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Monday, June 24, 2013

The Most Reasonably Priced Stuff in Paris

Best deal of all (educators only): one-year Louvre pass for 35 euros.

And, to pay for our plane ticket, we have been eating lots of

fromage blanc

How can this stuff be so cheap?

Monday, June 3, 2013

The Biggest Declutter: Happy and Sad

About a year ago, I wrote about a happy declutter: Frugal Son, back from a year working in France, unsure of the next step, got a job at a bilingual school in New Orleans. He discovered that he loves teaching. He also discovered that he loves New Orleans. The happy declutter: helping him furnish his tiny shared apartment with my--ahem--overstock.

But we had a sad event too. Mr FS's beloved father died, and our share of the neat and sentimental items overstuffed the house again. More than before. Little did we expect...

That, owing to the fact that Frugal Son was paying too much rent and wants to stay in New Orleans, we would be able to help him buy a house. Using part of our share of the house of Mr FS's parents. We wish they could see it.

Yesterday, we moved a lot of overstock to the new house, including many items belonging to his much-loved grandparents. A table that Oompa made. A tapestry that Nana made. I do think that memories inhere in objects and, for this reason, I am stubbornly materialistic.

Sunday, June 2, 2013

Getting Rid of Stuff and Getting Your Money Back: Return Items Within the Rules

My late father, who studied market research, was interested in consumer behavior. And he loved stores that stood by their wares. So part of being a good consumer is to return things you don't want. I can't tell you how many items with tags I see at thrift stores. I enjoy getting such things, but think the purchaser should return--and maybe donate the full price to charity!

Miss Em and I just boxed up a few things and sent them back to our usual retail sites: Garnet Hill, LL Bean, and Nordstrom. We kept the good things and returned the rejects. We love that these shops have no-questions-asked returns and we are careful not to take advantage of their policies.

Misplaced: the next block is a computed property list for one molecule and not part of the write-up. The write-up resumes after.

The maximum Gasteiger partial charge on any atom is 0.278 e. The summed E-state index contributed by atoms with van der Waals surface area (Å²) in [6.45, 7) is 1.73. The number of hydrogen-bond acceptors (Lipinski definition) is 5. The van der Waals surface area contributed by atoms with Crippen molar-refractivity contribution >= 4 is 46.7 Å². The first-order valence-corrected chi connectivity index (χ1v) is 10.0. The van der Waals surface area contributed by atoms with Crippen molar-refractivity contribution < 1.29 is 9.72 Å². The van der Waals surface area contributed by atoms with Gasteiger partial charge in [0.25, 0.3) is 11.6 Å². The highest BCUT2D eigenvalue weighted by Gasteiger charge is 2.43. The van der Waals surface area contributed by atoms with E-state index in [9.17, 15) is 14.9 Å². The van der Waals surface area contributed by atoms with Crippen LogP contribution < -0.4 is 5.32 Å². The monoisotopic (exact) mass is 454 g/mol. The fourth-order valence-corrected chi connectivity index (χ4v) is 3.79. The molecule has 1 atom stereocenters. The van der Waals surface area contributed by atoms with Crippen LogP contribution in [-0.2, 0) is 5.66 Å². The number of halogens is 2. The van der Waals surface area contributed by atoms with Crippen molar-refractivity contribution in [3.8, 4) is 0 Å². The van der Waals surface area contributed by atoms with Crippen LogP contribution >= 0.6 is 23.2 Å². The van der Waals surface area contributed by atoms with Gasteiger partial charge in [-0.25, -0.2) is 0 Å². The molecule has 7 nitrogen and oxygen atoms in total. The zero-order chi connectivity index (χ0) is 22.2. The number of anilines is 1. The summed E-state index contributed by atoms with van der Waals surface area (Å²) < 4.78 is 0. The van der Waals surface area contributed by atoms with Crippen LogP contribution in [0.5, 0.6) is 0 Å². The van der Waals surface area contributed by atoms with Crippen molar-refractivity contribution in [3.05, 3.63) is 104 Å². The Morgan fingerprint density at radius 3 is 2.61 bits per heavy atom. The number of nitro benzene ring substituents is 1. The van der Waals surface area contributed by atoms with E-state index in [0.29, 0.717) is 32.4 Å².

So far, we have donated a bunch to the Food Bank thrift, taken books to 2nd and Charles, sold 2 things on Tradesy, and returned mistakes to stores, But the biggest declutter....

Saturday, June 1, 2013

Getting Rid of Stuff and Breaking Even: 2nd and Charles

Remember Miss Em's song Get rid of stuff/Make money. The new ditty is Get rid of stuff/Break even. We have a book problem in these parts. The problem is that we have books from Mr FS's late and beloved father still in boxes. But we have no shelf space.

So: a new twist for the books one reads once--or never--and is willing to part with. Books-a-Million is--in some spots--transforming itself to 2nd and Charles. The latter sells used stuff and bills itself as a green enterprise. You bring in your stuff--books, cds, dvds, games--and await the verdict. Generally, the verdict is ridiculously low. As far as I can tell, you get about 60 cents cash for a trade paperback and about 75 cents for a cd. About double for credit. Zillions of people are unloading their stuff!

Now, I wouldn't take books that were worth much of anything to this place, since there is no way to tell how much you are getting for an individual item; you get a total and it's all or nothing. However, I get lots of books at the thrift store for between 25 cents and a dollar. Ditto for cds. So I am breaking even.

If I had books that I thought were worth a good bit of money, I would check on Amazon, Abebooks or the like. But for popular novels from a few seasons ago or diet books or whatever, it's a solution.

The business model seems quite lucrative, incidentally. Bookstores buy new books for around 60% of cover price. At 2nd and Charles, books sell for around half-price. So a book they buy for 60 cents might sell for $6.00. It's a cheap way to fill their shelves. Each item they sell pays for 10 or more items.

And it must be appealing. I saw lots of good books and the place was hopping--a young demographic.

Getting 60 cents a book is no big deal. But when you bring the max allowed (3 bins worth), you can get about $80.00 at a pop. Not bad.